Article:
Tuesday, 24 July 2007

Avebury Henge - Wiltshire, England

(Library Photograph)


To travel and experience the world does not always mean having to pack your bags, change currency and check that your passport hasn't expired.

Sometimes, to experience some of the World's amazing locations you only have to look as far as your doorstep. Today, I am doing just that - Picking up my camera and going on a 20 minute car journey to the ancient henge of Avebury in my home county of Wiltshire.

Situated in southern England in the stunning county of Wiltshire the village of Avebury is close to two small streams....the Winterbourne and the Sambourne which unite to form the source of the River Kennet. After being re-inforced by a number of springs this beautiful English river rapidly gains in stature as it passes through the North Wessex Downs on its way to Reading where it eventually flows into the River Thames of which it has become the main tributary. The waters of the Kennet therefore pass through London before reaching their ultimate destination in the North Sea.


(Map - Library image)



Around 4,500 years ago, when the site of England's capital was a thinly inhabited marshland, the area around Avebury almost certainly formed the neolithic equivalent of a city. By coincidence this waterway has become a link between the two largest cultural centres of their day to have ever existed in the British Isles. As London now contains most of England's largest buildings Avebury is the location of the mightiest megalithic complex to have ever been constructed in Britain.

(Satalite Photograph - Library image)



This henge with its enormous ditch, bank, stones and avenues survives in a much depleted state but the nearby Silbury Hill which is the largest man-made mound in pre-industrial Europe still dominates the surrounding landscape.

(Silbury Hill - Library image)



The two largest surviving British long barrows of West Kennet and East Kennet are also prominent a short distance away and in recent years the remains of two massive palisaded enclosures have also been found.

(West Kennet Long Burrow - Library image)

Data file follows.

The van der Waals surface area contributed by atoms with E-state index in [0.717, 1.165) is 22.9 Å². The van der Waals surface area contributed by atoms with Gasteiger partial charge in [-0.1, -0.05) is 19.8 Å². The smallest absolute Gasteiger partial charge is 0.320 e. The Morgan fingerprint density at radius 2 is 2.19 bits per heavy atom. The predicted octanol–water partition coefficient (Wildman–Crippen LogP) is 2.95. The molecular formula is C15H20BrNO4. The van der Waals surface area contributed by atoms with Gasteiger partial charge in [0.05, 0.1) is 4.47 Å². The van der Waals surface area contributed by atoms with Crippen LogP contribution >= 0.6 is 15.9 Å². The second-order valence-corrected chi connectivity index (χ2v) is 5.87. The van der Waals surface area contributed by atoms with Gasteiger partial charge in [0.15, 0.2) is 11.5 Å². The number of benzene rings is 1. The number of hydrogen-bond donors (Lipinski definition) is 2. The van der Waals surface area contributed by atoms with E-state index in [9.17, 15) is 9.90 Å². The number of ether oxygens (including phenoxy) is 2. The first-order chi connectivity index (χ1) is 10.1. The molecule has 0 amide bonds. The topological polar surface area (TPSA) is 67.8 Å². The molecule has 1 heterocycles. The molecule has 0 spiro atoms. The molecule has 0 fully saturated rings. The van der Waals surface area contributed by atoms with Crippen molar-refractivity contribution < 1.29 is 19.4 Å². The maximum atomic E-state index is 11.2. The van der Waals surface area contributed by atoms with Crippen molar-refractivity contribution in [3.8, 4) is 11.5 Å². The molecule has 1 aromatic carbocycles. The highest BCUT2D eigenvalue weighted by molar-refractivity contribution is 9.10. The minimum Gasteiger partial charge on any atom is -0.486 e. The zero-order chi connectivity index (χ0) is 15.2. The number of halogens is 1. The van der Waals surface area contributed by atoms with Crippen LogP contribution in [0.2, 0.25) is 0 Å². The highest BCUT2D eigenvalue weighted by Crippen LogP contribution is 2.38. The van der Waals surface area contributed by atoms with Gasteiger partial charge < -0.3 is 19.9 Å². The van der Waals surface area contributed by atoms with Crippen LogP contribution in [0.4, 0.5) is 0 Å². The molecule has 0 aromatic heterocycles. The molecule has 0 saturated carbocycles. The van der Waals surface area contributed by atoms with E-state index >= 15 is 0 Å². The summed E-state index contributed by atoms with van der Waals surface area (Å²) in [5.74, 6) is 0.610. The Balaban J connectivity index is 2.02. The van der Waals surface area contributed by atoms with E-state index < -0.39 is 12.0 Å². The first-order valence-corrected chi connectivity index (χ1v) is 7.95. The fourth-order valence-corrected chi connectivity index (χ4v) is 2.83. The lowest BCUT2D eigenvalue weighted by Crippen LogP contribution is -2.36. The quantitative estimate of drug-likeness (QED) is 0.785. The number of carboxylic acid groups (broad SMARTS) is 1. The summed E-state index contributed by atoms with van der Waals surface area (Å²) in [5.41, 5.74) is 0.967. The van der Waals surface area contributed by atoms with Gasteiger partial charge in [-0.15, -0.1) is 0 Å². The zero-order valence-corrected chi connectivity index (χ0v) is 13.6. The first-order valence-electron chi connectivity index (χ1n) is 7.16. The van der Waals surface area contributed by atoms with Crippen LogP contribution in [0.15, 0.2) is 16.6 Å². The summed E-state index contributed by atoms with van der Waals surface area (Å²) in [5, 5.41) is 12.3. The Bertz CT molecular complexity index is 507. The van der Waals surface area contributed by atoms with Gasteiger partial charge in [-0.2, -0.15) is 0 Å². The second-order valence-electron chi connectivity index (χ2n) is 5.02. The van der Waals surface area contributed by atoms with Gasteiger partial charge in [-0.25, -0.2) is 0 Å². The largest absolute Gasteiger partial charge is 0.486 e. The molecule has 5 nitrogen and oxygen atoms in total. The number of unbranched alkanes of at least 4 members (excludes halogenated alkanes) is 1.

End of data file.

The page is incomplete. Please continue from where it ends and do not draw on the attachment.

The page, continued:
(West Kennet Long Burrow - Library image)



The quote that antiquarian John Aubrey made of Avebury......"it does as much exceed in greatness the so renowned Stonehenge as a Cathedral doeth a parish church" recognises the true importance of what has now been largely absorbed into the modern landscape of Wiltshire. If we could return to the time when the Romans occupied the British Isles it is a sobering thought that we would have to go back as far again to find an Avebury that was already several centuries old.

The history of the modern village is inevitably linked to the prehistoric monuments that surround it. Abandoned for several thousand years the land around the stones became occupied oncemore when people of the Saxon period began to settle in the area. Their arrival and subsequent development of the present village was to have a dramatic effect on the history of the stones. The relationship between the local inhabitants and the monuments has now added an unfortunate dimension to the Avebury story that helps make it one of the most fascinating historical sites to be found in the British Isles if not the world.

It remains a magical place as so many who have been there will agree. A visit to Avebury is a very personal event. It still seems to retain, somehow, the spirits of all those who laboured in its creation or whatever it was that led them to create it. If you have never been there a visit will not be an empty experience. You will come away with a head full of questions and probably a realisation that somewhere over the years modern society has lost something important.

(Library Photograph)


At the heart of pre-historic Avebury is the henge. Compared with other henges it is massive and though erosion and vandalism have reduced it considerably it still remains an impressive spectacle. Its construction was spread over several centuries beginning about 3000 BC when the Cove and the earliest stage of the Sanctuary were built. It would be another 600 years before the final form was achieved when the avenues were added about 2400 BC.